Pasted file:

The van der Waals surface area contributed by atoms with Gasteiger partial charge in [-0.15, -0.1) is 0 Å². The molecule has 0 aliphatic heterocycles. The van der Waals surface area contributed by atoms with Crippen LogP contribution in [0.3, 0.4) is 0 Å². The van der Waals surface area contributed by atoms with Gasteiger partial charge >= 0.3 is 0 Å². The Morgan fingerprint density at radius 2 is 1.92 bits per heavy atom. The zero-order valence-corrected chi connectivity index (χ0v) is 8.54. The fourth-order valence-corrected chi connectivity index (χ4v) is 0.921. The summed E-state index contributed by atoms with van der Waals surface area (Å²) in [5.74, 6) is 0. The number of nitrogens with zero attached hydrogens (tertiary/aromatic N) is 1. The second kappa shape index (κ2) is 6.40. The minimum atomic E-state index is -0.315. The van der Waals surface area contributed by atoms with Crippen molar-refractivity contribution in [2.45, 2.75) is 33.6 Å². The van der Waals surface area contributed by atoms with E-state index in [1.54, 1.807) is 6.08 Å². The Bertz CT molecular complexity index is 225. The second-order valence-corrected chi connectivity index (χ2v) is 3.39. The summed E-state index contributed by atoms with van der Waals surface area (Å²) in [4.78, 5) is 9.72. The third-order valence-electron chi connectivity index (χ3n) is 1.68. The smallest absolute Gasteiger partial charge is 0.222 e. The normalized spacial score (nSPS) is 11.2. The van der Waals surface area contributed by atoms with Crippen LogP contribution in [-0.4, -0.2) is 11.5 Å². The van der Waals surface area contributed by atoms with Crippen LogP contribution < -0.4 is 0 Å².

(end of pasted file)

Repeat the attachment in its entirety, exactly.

The van der Waals surface area contributed by atoms with Gasteiger partial charge in [-0.15, -0.1) is 0 Å². The molecule has 0 aliphatic heterocycles. The van der Waals surface area contributed by atoms with Crippen LogP contribution in [0.3, 0.4) is 0 Å². The van der Waals surface area contributed by atoms with Gasteiger partial charge >= 0.3 is 0 Å². The Morgan fingerprint density at radius 2 is 1.92 bits per heavy atom. The zero-order valence-corrected chi connectivity index (χ0v) is 8.54. The fourth-order valence-corrected chi connectivity index (χ4v) is 0.921. The summed E-state index contributed by atoms with van der Waals surface area (Å²) in [5.74, 6) is 0. The number of nitrogens with zero attached hydrogens (tertiary/aromatic N) is 1. The second kappa shape index (κ2) is 6.40. The minimum atomic E-state index is -0.315. The van der Waals surface area contributed by atoms with Crippen molar-refractivity contribution in [2.45, 2.75) is 33.6 Å². The van der Waals surface area contributed by atoms with E-state index in [1.54, 1.807) is 6.08 Å². The Bertz CT molecular complexity index is 225. The second-order valence-corrected chi connectivity index (χ2v) is 3.39. The summed E-state index contributed by atoms with van der Waals surface area (Å²) in [4.78, 5) is 9.72. The third-order valence-electron chi connectivity index (χ3n) is 1.68. The smallest absolute Gasteiger partial charge is 0.222 e. The normalized spacial score (nSPS) is 11.2. The van der Waals surface area contributed by atoms with Crippen LogP contribution in [-0.4, -0.2) is 11.5 Å². The van der Waals surface area contributed by atoms with Crippen LogP contribution < -0.4 is 0 Å².